US durable goods orders rise; US services sector growth slower; air cargo volumes up +6.9%; truck orders jump; Aussie power prices double; UST 10yr yield at 2.51%; oil and gold unchanged; NZ$1 = 70 US¢, TWI-5 = 75.6

US durable goods orders rise; US services sector growth slower; air cargo volumes up +6.9%; truck orders jump; Aussie power prices double; UST 10yr yield at 2.51%; oil and gold unchanged; NZ$1 = 70 US¢, TWI-5 = 75.6

Here's my summary of the key events overnight that affect New Zealand, with news of some eye-watering cost increases coming for Aussie businesses.

But first in the US, durable goods orders increased +2% for a second straight month in January, and faster than markets expected, suggesting their factory sector is in good shape.

But things are slightly softer in their giant services sector with the rate of expansion slowing to its tamest pace in five months.

World trade, as measured by air cargo volumes, is still growing, up +6.9% in January from the same month a year ago. However airlines report this is a slowing from the growth levels we saw at the end of last year.

It is not only airlines who are feeling confident about trade; in the US truckers are too. Orders for new heavy-duty trucks rose in February for the fourth month in a row. Fleet owners ordered 22,900 big rigs used in long-haul trucking, up +5% compared with January and a +28% increase from a year earlier. February orders pushed the backlog of trucks ordered that haven't yet been built past 100,000 units.

Away from the limelight, it seems Fonterra is making significant progress in going up-market in China with its core ingredients. Investors are noticing as their shares have risen +18% in the past eight months. Still, that may not be enough to save tomorrow's dairy auction, which looks like it will post a sharp -10% fall in WMP prices. Dairy farmers may find their payout under threat again, which will hurt more than any rise in Fonterra's earnings and dividend.

And in Australia, a new and dangerous trend is developing fast - surging electricity prices. Many businesses are facing 100% increases; jobs and investment decisions are at risk. The closure at the end of the month of a large coal-fired power plant in Victoria is the catalyst for the hikes, but hot weather demand and rising "green" power costs make alternatives tough to find. New Zealand may look an attractive alternative to many Australian manufacturing businesses.

In New York, the UST 10yr yield is now at 2.51% after a dip down, then up in early afternoon trading.

Oil prices are unchanged today, at just over US$53 for the US benchmark, while the Brent benchmark is just under US$56 a barrel.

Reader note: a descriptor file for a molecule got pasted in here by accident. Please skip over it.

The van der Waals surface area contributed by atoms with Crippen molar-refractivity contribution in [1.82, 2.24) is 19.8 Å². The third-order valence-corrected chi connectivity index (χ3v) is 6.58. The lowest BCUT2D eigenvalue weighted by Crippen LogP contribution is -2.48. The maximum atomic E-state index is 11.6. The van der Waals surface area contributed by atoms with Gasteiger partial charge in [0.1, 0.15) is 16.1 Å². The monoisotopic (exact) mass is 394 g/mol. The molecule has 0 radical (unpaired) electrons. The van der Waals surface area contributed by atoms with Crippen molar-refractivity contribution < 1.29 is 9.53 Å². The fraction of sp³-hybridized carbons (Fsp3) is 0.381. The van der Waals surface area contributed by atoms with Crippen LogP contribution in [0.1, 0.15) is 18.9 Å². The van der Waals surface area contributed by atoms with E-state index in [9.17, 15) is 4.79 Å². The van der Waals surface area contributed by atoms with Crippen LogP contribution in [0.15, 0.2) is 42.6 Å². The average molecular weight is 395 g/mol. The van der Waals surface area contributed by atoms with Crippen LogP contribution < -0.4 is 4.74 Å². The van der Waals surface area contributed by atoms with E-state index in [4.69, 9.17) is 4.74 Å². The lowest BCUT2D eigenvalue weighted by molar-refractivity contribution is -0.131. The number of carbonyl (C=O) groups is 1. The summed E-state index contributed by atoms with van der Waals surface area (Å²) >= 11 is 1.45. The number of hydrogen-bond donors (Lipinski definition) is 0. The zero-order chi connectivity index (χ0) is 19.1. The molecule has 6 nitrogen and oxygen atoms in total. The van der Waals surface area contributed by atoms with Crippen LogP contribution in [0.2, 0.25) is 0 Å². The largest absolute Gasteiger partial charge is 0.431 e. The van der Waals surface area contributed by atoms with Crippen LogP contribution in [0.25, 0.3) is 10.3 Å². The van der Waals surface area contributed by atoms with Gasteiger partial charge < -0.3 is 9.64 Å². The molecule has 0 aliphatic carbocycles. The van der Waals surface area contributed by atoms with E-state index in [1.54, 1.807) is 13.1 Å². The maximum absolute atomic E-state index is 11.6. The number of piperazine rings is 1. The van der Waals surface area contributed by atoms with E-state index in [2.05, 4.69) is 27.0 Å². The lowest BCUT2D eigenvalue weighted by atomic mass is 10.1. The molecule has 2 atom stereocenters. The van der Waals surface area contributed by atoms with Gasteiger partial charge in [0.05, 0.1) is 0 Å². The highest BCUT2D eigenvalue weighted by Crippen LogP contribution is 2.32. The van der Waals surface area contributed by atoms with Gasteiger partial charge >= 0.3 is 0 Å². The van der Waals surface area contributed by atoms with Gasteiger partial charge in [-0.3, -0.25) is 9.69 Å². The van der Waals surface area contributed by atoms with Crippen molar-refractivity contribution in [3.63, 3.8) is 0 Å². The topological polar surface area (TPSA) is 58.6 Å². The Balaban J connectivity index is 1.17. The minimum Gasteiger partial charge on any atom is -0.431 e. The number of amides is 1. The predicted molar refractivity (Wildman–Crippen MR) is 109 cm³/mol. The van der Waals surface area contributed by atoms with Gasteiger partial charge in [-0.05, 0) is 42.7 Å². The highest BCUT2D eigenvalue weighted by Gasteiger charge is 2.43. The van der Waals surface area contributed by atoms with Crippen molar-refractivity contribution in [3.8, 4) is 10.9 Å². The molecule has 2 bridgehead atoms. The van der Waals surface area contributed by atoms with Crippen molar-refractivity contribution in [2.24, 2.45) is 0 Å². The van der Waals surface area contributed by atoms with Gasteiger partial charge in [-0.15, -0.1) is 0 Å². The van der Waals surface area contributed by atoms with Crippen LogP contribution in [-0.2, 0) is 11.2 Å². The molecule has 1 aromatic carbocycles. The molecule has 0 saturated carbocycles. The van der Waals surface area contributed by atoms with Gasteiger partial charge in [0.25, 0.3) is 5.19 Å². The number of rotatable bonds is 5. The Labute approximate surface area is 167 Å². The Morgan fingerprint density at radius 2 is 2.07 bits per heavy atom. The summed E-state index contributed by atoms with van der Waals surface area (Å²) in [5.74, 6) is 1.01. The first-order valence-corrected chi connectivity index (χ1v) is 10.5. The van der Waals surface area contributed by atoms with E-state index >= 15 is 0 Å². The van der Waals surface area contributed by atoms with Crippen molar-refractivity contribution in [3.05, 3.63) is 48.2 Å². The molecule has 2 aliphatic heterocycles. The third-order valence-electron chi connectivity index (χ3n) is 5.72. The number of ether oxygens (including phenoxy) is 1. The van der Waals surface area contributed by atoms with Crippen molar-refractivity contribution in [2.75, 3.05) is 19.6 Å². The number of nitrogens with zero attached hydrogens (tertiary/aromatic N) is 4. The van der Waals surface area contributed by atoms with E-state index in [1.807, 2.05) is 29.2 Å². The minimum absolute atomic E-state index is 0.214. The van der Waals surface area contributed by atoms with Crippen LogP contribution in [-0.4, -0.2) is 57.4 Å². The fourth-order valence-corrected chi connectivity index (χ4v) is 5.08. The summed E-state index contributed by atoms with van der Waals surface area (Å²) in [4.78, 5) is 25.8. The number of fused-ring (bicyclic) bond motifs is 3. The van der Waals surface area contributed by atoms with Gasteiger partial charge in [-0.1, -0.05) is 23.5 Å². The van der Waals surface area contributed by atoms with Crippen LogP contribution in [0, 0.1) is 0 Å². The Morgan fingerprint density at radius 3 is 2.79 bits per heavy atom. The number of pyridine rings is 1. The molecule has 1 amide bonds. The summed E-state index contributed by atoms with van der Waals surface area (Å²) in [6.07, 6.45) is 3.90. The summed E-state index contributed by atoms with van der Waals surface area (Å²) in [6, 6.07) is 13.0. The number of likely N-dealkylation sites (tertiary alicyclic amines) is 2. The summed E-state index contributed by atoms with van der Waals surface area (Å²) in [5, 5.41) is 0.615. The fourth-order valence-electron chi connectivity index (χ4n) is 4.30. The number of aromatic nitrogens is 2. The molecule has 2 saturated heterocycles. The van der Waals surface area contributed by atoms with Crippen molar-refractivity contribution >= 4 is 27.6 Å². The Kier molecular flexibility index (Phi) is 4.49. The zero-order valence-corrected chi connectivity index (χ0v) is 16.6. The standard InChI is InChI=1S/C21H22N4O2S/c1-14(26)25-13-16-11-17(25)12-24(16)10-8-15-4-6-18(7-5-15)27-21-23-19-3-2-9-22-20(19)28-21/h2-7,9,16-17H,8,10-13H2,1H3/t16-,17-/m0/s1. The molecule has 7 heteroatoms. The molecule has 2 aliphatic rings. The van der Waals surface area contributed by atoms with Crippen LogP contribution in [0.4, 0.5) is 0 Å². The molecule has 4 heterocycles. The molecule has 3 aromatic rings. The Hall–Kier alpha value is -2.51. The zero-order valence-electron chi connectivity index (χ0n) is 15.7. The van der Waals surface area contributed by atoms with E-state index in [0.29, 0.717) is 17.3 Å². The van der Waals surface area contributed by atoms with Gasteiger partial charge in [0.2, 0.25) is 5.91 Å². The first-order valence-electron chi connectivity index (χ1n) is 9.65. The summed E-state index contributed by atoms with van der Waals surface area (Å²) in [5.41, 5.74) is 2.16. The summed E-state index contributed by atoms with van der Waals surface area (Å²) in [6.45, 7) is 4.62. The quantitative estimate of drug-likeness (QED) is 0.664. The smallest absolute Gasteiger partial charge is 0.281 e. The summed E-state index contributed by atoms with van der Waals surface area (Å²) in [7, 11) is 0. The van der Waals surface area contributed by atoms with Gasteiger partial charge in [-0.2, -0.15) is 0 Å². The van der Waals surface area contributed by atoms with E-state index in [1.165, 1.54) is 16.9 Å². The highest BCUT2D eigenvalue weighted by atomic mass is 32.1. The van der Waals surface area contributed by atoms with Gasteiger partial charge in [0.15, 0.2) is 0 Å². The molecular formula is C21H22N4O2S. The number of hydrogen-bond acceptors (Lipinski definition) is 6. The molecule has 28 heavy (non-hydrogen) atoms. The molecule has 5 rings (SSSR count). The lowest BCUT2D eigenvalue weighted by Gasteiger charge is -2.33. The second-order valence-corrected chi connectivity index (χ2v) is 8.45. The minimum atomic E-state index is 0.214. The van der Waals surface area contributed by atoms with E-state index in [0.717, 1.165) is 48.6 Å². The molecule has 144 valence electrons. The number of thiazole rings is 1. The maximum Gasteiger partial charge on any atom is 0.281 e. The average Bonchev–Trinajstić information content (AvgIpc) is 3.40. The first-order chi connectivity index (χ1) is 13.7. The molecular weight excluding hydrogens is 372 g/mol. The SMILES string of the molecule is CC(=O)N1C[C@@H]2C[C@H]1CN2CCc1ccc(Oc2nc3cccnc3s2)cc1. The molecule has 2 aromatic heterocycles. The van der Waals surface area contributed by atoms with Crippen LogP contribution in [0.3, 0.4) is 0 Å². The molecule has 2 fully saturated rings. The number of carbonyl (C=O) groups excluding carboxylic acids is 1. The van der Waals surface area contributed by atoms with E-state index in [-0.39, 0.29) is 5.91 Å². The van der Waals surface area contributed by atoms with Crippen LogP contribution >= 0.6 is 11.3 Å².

The gold price is also unchanged at US$1,226/oz.

But the New Zealand dollar has fallen and is now just under 70 USc. On the cross rates we are down at 92.3 AU¢, and against the euro at 66.1 euro cents. The NZ TWI-5 index is down to 75.6 and its level lowest since just before Christmas.

If you want to catch up with all the changes yesterday, we have an update here.

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for a country of so much heat and sunlight they have been slow to take up roof top solar heating.
with the new tech of roof solar tiles and battery packs you would not need mains power
I guess the coal industry is too big. at least our forefathers got it right with the hydro schemes

Not so - at last reading more than 25% of 9 million homes had roof-top solar

NB: The report refers to commercial contracts - not residential consumers - if these price increases migrate into the residential market there will be a further upsurge into roof-top solar

I lived in Melbourne - was a first mover into Roof-Top solar with a 1 kw/h system
Produced up to 7 and 8 kw's per day in summer
Would be lucky to get 2 kw's on a good day between April and October

Often it is to do with Peak Load.They have the ideal conditions for solar, but not the usage pattern. Then there are the battery costs.

In Perth, peak load comes on at about 5pm - when everyone gets home and starts their air-conditioning.
Its dark in summer by about 6-6.30pm (No daylight savings). The peak lasts until about 11pm - on hot nights in summer it can go right through.

My FIL has solar there - he got a Govt Subsidy, without it he wouldn't have touched it. He sells his power back at a subsidised rate of 24c. So overall he benefits. He never even considered batteries as even with the subsidy they were simply too expensive.

The subsidies also no longer exist for new connections, so prices have actually increased over the last few years rather than decreased as per the rest of the world.

On the flip side, a lot of day use things in Perth are solar powered - council depots, Bus stops, small business, swimming pools (Solar hot water - you see all the tubes spread over roofs), solar water pumps etc.. This is where the benefit is too them - things that are used during the day.

They have dropped their daytime reliance by 30% since I last worked over there in 2007. It will continue to reduce. Last I heard even some of the larger office buildings were looking at solar - if they can get it too work, a lot of the CBD will be "off grid" during daylight hours.

Like all places, solar will pick up in OZ once they can get the panels and batteries to a realistic payback level. i.e. <5 years rather than the current 20+

I think you'll find ST that the lines companies cant cope with the amount of generation being fed back into the network. In short the lines are being fried. This has slowed the uptake of solar enormously.

One question about the National policy to increase in retirement age, does anyone know if access to Kiwisaver will be delayed until people become 67?
THAT would be a biggie!

not at this stage, but don't be surprised if it gets changed down the track.
also those under 20 start planning for it to move to 70

It will move with retirement age. It's part funded by the Government so the kiwisaver age will move with it. I believe United are the only ones that have been suggesting variable access ages similar to what is available in the US.